New Rules Could Be in Effect for Months
New rules regarding testing for the coronavirus at Icelandic borders took effect today. They require every passenger to be tested for the virus upon arrival, to spend four to five days in quarantine and then be tested again. Children born 2005 and later are exempt from testing and quarantine.
Travelers are, however, given the option of spending 14 days in quarantine instead of being tested – an option Chief Epidemiologist Þórólfur Guðnason spoke against being offered, since there have been instances of people failing to observe quarantine rules. Some of these individuals have infected others with COVID-19. As a result, authorities will monitor whether those who opt for the 14-day quarantine do indeed follow the rules.
In an interview last night on the news analysis program Kveikur on RÚV TV, Þórólfur was asked whether he thought the new procedures at the border would be in effect for long.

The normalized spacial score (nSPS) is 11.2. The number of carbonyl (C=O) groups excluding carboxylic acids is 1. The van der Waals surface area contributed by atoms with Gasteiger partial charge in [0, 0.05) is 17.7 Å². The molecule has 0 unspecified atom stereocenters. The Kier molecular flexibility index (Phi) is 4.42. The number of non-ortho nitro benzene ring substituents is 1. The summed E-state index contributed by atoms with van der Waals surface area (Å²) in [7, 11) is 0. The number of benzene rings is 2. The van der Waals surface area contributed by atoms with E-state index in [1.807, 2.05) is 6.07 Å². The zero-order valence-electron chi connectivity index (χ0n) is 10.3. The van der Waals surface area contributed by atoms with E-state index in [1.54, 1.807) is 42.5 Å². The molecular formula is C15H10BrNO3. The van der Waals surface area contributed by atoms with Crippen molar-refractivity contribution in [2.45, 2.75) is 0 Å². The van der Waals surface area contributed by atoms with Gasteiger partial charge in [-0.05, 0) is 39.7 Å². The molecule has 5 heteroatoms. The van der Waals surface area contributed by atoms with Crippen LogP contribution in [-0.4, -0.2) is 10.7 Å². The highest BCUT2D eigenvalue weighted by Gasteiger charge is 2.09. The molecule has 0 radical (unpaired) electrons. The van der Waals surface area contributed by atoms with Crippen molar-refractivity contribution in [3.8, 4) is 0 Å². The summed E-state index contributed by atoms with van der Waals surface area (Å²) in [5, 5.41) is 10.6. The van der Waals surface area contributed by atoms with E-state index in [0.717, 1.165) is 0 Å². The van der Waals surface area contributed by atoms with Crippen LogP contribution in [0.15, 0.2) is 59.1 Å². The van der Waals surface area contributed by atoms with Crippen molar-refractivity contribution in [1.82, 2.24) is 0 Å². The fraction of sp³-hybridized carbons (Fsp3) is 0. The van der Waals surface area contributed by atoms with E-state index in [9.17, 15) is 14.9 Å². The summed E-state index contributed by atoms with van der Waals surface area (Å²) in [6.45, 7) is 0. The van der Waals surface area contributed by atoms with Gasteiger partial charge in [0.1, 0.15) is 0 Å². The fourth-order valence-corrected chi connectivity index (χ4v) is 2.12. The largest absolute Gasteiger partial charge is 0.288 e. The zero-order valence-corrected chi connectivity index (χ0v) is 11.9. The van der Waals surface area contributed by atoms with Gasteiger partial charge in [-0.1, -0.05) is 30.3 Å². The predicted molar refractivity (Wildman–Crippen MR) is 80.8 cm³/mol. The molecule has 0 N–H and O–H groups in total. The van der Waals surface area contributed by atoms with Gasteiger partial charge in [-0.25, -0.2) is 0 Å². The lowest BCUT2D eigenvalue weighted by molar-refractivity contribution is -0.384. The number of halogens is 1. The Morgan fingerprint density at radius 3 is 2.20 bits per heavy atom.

“Yes, that’s my opinion, if we want to stave off the virus, then I believe we need to do so for many months.”
He stressed the importance of incorporating all COVID-19-related procedures into a routine, instead of applying them as a crisis response now and then.
He furthermore confirmed that government authorities will start a consultation forum on the subject of the pandemic Thursday, headed by the Ministries of Health and Justice. This, he stated, is needed to decide what measures to take for the future, and those decisions are entirely in the hands of government officials.
Responding to the new rules for testing, Danish authorities are now advising their citizens against any unnecessary travel to Iceland, explaining that the new rules substantially limit travelers’ freedom of movement.
There are 16 departures scheduled from Keflavík International Airport today and 19 tomorrow. Icelandair has already canceled its flight to Copenhagen for tomorrow.